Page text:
It is estimated that, in the United States, around 20 percent of all Police-reported road crashes involve driver distraction as a contributing factor. This figure increases if other forms of inattention are considered. Evidence (reviewed in this volume) suggests that the situation is similar in other countries and that driver distraction and inattention are even more dangerous as contributing factors in crashes than drug and alcohol intoxication. Having a solid evidence-base from which to develop injury countermeasures is a cornerstone of road-safety management. This book adds to the accumulating evidence-base on driver distraction and inattention. With 24 chapters by 52 authors from more than 10 countries, it provides important new perspectives on the definition and meaning of driver distraction and inattention, the mechanisms that characterize them, the measurement of their effects, strategies for mitigating their effects, and recommendations for further research. The goal of this book is to inspire further research and countermeasure development to prevent and mitigate the potentially adverse effects of driver distraction and driver inattention, and, in doing so, to save lives.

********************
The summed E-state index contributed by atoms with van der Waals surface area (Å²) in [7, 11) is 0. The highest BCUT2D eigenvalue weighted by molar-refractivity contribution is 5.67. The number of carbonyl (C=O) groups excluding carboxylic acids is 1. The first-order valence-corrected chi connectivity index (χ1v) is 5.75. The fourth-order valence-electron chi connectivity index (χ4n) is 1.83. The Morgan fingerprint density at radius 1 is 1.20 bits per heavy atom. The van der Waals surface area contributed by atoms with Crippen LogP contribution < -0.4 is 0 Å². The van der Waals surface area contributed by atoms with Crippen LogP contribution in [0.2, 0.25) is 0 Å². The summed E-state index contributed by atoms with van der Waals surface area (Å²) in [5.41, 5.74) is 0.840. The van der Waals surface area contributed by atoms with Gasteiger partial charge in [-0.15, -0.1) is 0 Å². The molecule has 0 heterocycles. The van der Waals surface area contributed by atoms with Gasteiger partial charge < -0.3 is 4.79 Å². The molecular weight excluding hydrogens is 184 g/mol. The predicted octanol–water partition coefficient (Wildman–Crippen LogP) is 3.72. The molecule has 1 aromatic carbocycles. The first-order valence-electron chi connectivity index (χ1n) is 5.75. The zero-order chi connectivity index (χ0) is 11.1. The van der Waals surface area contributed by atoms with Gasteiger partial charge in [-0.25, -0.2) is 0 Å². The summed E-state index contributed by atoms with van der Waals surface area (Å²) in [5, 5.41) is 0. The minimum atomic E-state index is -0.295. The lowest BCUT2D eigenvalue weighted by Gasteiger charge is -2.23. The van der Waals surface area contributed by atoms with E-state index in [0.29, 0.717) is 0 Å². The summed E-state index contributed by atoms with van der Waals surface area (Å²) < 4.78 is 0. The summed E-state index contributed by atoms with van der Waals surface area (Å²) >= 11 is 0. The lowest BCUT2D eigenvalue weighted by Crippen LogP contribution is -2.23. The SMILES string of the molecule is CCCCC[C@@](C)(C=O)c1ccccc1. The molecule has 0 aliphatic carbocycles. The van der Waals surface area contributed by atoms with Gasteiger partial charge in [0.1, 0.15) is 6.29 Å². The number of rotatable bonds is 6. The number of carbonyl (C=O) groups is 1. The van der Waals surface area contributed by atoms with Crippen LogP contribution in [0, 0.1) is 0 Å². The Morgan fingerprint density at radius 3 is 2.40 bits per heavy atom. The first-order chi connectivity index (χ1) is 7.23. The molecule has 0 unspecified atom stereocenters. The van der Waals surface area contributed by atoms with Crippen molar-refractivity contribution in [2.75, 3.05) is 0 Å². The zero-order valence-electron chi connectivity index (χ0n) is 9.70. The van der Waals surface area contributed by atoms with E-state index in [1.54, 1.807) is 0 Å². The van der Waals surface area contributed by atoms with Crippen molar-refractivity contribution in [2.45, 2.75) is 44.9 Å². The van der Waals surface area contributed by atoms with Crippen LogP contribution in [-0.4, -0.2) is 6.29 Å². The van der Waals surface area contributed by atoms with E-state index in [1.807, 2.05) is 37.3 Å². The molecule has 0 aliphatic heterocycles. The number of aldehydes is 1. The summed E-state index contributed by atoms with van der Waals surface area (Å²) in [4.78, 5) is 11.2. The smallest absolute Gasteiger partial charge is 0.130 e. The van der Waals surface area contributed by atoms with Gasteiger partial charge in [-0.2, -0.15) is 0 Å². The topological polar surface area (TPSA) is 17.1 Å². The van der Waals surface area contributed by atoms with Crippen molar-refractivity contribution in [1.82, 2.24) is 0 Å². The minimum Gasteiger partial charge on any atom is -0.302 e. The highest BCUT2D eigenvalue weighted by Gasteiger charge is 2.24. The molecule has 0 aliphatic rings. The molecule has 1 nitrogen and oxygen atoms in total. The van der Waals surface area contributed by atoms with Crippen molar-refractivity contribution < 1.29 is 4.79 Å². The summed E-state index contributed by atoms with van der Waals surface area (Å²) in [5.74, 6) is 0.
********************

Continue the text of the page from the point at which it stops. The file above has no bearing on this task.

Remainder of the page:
Contents: Foreword; Part I Introduction: Introduction, Michael A. Regan and John D. Lee. Part II Distraction and Inattention - Theory, Philosophy and Definition: Driven to distraction and back again, Peter A. Hancock; Attention selection and multitasking in everyday driving: a conceptual model, Johan EngstrÃ¶m, Trent Victor and Gustav Markkula; Driver distraction and inattention: a queuing theory approach, John W. Senders; The relationship between driver distraction and mental workload, Nina Schaap, Richard van der Horst, Bart van Arem and Karel Brookhuis. Part III Visual and Attentional Processes: How is driving-related attention in driving with visual secondary tasks controlled? Evidence from top-down attentional control, Barbara Metz, Nadja Schoemig and Hans-Peter Krueger; Proposing a risk monitor model based on emotions and feelings: exploring the boundaries of perception and learning, Truls Vaa. Part IV Distraction - Crashes and Crash Risk: Driver distraction and inattention: top crash causes in the United States of America, Ralph H. Craft and Brian Preslopsky; Driver distraction in commercial motor vehicle operations, Richard J. Hanowski, Rebecca L. Olson, Jeffery S. Hickman and Joseph Bocanegra; Driver distraction and inattention and their role in crashes and safety-critical events, Craig P. Gordon and Michael A. Regan; A review of epidemiological data on the risks of using a telephone while driving, Jean-Louis Martin; Drivers’ perceptions of risk linked to mobile phone use while driving and implications for the design of driver awareness campaigns, Corinne Brusque. Part V Distraction - Measurement: Development and validation of an ecological driver distraction evaluation tool, Kristie L. Young, Michael G. Lenné, Jeffery Archer and Amy Williamson; Oculometric measures as an index of clinical causes of driver drowsiness and inattention, William Torch and Carlos Cardillo. Part VI Distraction - Effects on Driving Performance: Driving whilst using in-vehicle i